Page 32: Short Takes on Five Vermont Books | Books | Seven Days | Vermont's Independent Voice

Published November 8, 2017 at 10:00 a.m.
Updated November 9, 2017 at 10:29 a.m.


Seven Days writers can't possibly read, much less review, all the books that arrive in a steady stream by post, email and, in one memorable case, a gaggle of geese. So this monthly feature is our way of introducing you to five books by Vermont authors. To do that, we contextualize each book just a little and quote a single representative sentence from, yes, page 32.

Inclusion here implies neither approval nor derision on our part, but simply: Here are a bunch of books, arranged alphabetically by authors' names, that Seven Days readers might like to know about.

Reign of Outlaws: A Robyn Hoodlum Adventure

Kekla Magoon, Bloomsbury Publishing, 272 pages. $16.99.

[Merryan] drew a deep breath, reminding herself that others, like Robyn, had already lost everything.

In the third and final installment of Kekla Magoon's adventurous retelling of the classic Robin Hood tale, middle-grade readers find Robyn Loxley on a desperate mission to save her missing parents. But what starts as a personal quest turns into something greater, as she is thrust into a leadership role in the rebellion against the cruel governance of her friend Merryan's uncle, Ignomus Crown. Given the mythology of the trilogy, which involves mysterious "moon lore" and more conventional dystopian tropes — a militarized police force, checkpoints, tent cities, concrete fortresses, holograms — readers may get more pleasure out of reading the books in sequence. But, given the fast pace and general sense of excitement in this series by a NAACP Image Award winner and Vermont College of Fine Arts faculty member, Reign also stands on its own.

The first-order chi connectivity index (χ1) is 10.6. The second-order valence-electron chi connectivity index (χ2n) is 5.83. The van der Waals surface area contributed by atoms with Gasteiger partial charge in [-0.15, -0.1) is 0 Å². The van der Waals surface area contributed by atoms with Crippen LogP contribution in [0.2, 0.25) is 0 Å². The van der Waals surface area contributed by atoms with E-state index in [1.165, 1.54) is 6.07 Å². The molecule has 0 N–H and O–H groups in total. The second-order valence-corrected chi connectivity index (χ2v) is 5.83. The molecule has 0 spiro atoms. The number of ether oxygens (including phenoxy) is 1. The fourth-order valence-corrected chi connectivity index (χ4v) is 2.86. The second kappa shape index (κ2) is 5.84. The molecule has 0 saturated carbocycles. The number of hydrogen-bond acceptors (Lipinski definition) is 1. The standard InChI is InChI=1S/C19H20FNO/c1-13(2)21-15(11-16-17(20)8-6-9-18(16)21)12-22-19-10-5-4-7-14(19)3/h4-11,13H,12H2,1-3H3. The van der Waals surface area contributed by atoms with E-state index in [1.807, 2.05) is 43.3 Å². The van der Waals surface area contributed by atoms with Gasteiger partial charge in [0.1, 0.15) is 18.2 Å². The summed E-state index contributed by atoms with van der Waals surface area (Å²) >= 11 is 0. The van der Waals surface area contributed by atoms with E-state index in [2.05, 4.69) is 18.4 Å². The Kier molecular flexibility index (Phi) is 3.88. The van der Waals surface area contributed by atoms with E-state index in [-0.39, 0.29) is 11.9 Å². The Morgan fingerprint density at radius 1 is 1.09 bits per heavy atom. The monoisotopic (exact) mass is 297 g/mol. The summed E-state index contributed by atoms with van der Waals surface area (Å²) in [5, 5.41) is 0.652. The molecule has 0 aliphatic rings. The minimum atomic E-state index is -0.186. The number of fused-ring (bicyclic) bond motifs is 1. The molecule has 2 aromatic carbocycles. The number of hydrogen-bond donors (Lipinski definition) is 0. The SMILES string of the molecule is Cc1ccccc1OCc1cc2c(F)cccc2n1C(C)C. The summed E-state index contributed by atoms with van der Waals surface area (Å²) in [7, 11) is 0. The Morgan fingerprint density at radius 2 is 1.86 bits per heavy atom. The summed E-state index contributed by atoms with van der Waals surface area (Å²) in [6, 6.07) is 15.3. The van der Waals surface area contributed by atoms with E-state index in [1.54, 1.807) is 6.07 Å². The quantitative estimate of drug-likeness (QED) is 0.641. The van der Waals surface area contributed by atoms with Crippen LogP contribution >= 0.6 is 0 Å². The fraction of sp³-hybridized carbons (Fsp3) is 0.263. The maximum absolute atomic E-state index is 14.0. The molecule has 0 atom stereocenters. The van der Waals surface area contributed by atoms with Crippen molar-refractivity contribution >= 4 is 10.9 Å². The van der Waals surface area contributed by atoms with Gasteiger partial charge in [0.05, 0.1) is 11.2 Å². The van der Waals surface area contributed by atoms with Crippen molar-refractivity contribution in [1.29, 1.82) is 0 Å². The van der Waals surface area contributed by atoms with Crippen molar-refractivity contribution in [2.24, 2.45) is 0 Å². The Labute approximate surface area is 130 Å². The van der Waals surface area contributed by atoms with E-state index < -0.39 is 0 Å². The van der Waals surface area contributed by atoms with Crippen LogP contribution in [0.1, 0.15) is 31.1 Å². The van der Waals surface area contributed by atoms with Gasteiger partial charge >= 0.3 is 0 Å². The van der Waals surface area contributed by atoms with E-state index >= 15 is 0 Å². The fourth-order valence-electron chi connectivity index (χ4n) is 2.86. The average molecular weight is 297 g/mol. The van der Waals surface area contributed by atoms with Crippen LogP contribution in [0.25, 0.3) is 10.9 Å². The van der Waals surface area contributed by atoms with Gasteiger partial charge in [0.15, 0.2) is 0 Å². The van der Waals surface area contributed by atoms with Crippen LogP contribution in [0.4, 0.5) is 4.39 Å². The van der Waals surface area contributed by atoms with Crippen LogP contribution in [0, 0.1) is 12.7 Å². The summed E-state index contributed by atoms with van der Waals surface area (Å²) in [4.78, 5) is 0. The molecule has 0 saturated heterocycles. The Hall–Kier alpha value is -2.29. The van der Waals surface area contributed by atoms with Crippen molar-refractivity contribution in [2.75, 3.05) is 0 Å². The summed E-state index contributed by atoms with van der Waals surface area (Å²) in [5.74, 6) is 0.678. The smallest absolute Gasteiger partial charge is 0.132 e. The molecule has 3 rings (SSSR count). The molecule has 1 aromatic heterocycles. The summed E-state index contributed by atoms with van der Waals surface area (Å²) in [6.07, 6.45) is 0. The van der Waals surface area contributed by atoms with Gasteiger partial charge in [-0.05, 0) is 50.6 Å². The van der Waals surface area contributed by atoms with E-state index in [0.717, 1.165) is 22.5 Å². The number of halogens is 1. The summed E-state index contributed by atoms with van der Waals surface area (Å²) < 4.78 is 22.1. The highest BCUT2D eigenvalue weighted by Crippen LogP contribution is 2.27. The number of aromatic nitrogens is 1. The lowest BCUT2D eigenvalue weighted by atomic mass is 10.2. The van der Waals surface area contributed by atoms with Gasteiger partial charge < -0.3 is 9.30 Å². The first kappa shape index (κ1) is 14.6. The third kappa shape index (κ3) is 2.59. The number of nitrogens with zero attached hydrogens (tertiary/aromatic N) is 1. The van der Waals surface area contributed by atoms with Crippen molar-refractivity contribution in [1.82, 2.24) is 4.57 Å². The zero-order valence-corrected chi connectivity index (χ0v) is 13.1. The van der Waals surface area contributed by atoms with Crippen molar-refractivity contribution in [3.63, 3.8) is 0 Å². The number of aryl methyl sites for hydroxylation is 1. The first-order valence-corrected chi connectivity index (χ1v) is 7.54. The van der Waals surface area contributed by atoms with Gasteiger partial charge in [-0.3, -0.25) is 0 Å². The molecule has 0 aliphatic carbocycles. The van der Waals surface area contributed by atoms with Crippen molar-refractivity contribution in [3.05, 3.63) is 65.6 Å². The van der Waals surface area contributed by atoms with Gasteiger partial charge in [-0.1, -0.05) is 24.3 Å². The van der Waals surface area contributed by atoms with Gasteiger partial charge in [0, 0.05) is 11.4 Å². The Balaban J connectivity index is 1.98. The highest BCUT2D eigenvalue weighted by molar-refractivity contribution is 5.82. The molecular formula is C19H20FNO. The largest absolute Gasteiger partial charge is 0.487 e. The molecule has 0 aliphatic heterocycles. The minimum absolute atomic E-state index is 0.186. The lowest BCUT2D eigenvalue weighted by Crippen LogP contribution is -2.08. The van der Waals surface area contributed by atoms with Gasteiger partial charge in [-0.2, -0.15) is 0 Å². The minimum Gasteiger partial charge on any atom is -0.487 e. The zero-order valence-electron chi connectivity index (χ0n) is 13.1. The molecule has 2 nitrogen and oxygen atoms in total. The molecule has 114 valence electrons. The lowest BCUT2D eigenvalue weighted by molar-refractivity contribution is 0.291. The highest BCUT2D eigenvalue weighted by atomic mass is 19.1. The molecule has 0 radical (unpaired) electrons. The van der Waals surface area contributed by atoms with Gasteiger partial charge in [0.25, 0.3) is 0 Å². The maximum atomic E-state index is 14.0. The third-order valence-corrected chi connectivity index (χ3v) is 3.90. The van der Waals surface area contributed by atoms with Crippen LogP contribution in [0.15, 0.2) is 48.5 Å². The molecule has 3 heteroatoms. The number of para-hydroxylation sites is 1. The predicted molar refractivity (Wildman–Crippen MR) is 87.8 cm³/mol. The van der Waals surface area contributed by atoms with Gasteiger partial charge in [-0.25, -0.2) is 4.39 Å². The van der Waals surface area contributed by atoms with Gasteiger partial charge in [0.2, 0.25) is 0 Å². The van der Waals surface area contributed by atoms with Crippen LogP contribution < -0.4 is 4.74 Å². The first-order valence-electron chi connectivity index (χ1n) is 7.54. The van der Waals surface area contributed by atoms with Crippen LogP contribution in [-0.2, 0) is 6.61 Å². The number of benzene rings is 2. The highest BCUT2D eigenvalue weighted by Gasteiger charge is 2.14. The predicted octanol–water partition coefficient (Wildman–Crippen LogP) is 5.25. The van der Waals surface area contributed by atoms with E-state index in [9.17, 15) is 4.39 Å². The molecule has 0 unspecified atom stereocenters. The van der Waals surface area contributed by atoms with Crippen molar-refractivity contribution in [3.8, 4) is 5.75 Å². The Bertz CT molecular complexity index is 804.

— S.W.

Vanishing Vermonters: Loss of a Rural Culture

Peter Miller, Silver Print Press, 168 pages. $44.95 hardcover, $24.95 paperback.

On the day of the sale, the state sales tax people came down and said he owed them $300,000 in sales tax, declaring what he sold did not come under agricultural exemption.

Earlier in his career, New York-born Peter Miller took pictures of international celebrities, Paris street scenes and current events for LIFE and other magazines. To those who've known him over the past few decades, however, Miller seems born to document Vermont — specifically, its disappearing way of life. His 1990 coffee-table book Vermont People came first; A Lifetime of Vermont People, Vermont Farm Women and other volumes followed. Now, at age 83, Miller has released Vanishing Vermont: Loss of a Rural Culture. It contains 24 interviews with Green Mountain State residents, from the well known to the obscure. Along with their black-and-white portraits, Miller includes evocative scenes: a collapsed barn, a barefoot farm girl, a pickup loaded with freshly killed deer. The interviewees offer unvarnished and often bitter commentaries on modern Vermont. While acknowledging the inevitability of change, they seem collectively to question the direction and pace of "progress."

— P.P.

Peter Miller talk and signing, Tuesday, November 14, 7 p.m., at Phoenix Books Essex; and Thursday, November 16, 6:30 p.m., at Phoenix Books Rutland.

Silver Lake

Gerard Michael Poulin, Christopher Matthews Publishing, 259 pages. $16.95 paperback; $2.99 ebook.